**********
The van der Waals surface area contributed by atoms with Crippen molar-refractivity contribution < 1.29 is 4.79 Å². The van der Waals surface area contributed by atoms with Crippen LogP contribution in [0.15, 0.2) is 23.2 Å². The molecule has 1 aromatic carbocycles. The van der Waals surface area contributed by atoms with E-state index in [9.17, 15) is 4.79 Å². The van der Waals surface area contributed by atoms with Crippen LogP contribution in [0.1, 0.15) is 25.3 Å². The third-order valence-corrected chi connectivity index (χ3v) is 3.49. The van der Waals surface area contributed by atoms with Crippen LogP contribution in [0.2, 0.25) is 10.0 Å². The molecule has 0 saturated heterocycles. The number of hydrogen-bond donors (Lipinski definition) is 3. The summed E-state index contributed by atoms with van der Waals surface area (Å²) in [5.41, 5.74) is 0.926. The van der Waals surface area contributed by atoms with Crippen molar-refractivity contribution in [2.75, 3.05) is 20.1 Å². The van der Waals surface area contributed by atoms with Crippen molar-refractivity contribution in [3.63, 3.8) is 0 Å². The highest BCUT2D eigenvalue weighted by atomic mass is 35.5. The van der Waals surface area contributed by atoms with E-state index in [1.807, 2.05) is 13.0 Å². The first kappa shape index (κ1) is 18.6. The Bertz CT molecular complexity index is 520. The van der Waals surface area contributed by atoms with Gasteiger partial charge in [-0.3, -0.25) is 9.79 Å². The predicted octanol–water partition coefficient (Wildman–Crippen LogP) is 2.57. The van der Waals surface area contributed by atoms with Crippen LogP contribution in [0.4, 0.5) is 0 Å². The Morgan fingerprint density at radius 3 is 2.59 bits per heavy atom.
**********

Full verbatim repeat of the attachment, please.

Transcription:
The van der Waals surface area contributed by atoms with Crippen molar-refractivity contribution < 1.29 is 4.79 Å². The van der Waals surface area contributed by atoms with Crippen LogP contribution in [0.15, 0.2) is 23.2 Å². The molecule has 1 aromatic carbocycles. The van der Waals surface area contributed by atoms with E-state index in [9.17, 15) is 4.79 Å². The van der Waals surface area contributed by atoms with Crippen LogP contribution in [0.1, 0.15) is 25.3 Å². The third-order valence-corrected chi connectivity index (χ3v) is 3.49. The van der Waals surface area contributed by atoms with Crippen LogP contribution in [0.2, 0.25) is 10.0 Å². The molecule has 0 saturated heterocycles. The number of hydrogen-bond donors (Lipinski definition) is 3. The summed E-state index contributed by atoms with van der Waals surface area (Å²) in [5.41, 5.74) is 0.926. The van der Waals surface area contributed by atoms with Crippen molar-refractivity contribution in [2.75, 3.05) is 20.1 Å². The van der Waals surface area contributed by atoms with Crippen molar-refractivity contribution in [3.63, 3.8) is 0 Å². The highest BCUT2D eigenvalue weighted by atomic mass is 35.5. The van der Waals surface area contributed by atoms with E-state index in [1.807, 2.05) is 13.0 Å². The first kappa shape index (κ1) is 18.6. The Bertz CT molecular complexity index is 520. The van der Waals surface area contributed by atoms with Gasteiger partial charge in [-0.3, -0.25) is 9.79 Å². The predicted octanol–water partition coefficient (Wildman–Crippen LogP) is 2.57. The van der Waals surface area contributed by atoms with Crippen LogP contribution in [0.4, 0.5) is 0 Å². The Morgan fingerprint density at radius 3 is 2.59 bits per heavy atom.